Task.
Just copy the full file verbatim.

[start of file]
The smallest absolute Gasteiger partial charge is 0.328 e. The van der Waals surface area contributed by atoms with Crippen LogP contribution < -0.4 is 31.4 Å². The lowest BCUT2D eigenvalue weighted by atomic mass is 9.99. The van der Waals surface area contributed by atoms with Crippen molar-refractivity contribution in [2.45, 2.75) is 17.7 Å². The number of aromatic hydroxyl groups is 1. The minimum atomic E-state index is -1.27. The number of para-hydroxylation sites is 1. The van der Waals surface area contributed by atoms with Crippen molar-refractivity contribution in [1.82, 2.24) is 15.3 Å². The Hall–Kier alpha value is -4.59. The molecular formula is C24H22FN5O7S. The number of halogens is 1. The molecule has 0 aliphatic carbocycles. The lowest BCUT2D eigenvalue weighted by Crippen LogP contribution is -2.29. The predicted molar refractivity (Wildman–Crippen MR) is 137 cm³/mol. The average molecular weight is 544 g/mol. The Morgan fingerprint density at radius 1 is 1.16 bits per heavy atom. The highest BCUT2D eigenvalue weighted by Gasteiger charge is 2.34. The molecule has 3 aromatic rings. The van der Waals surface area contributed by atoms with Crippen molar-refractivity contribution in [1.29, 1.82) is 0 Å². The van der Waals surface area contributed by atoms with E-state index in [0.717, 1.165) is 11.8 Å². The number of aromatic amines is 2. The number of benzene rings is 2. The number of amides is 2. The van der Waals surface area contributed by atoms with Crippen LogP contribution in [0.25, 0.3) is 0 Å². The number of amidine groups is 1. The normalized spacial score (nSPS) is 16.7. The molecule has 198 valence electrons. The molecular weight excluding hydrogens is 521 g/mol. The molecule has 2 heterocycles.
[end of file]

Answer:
The smallest absolute Gasteiger partial charge is 0.328 e. The van der Waals surface area contributed by atoms with Crippen LogP contribution < -0.4 is 31.4 Å². The lowest BCUT2D eigenvalue weighted by atomic mass is 9.99. The van der Waals surface area contributed by atoms with Crippen molar-refractivity contribution in [2.45, 2.75) is 17.7 Å². The number of aromatic hydroxyl groups is 1. The minimum atomic E-state index is -1.27. The number of para-hydroxylation sites is 1. The van der Waals surface area contributed by atoms with Crippen molar-refractivity contribution in [1.82, 2.24) is 15.3 Å². The Hall–Kier alpha value is -4.59. The molecular formula is C24H22FN5O7S. The number of halogens is 1. The molecule has 0 aliphatic carbocycles. The lowest BCUT2D eigenvalue weighted by Crippen LogP contribution is -2.29. The predicted molar refractivity (Wildman–Crippen MR) is 137 cm³/mol. The average molecular weight is 544 g/mol. The Morgan fingerprint density at radius 1 is 1.16 bits per heavy atom. The highest BCUT2D eigenvalue weighted by Gasteiger charge is 2.34. The molecule has 3 aromatic rings. The van der Waals surface area contributed by atoms with Crippen molar-refractivity contribution in [1.29, 1.82) is 0 Å². The van der Waals surface area contributed by atoms with E-state index in [0.717, 1.165) is 11.8 Å². The number of aromatic amines is 2. The number of benzene rings is 2. The number of amides is 2. The van der Waals surface area contributed by atoms with Crippen LogP contribution in [0.25, 0.3) is 0 Å². The number of amidine groups is 1. The normalized spacial score (nSPS) is 16.7. The molecule has 198 valence electrons. The molecular weight excluding hydrogens is 521 g/mol. The molecule has 2 heterocycles.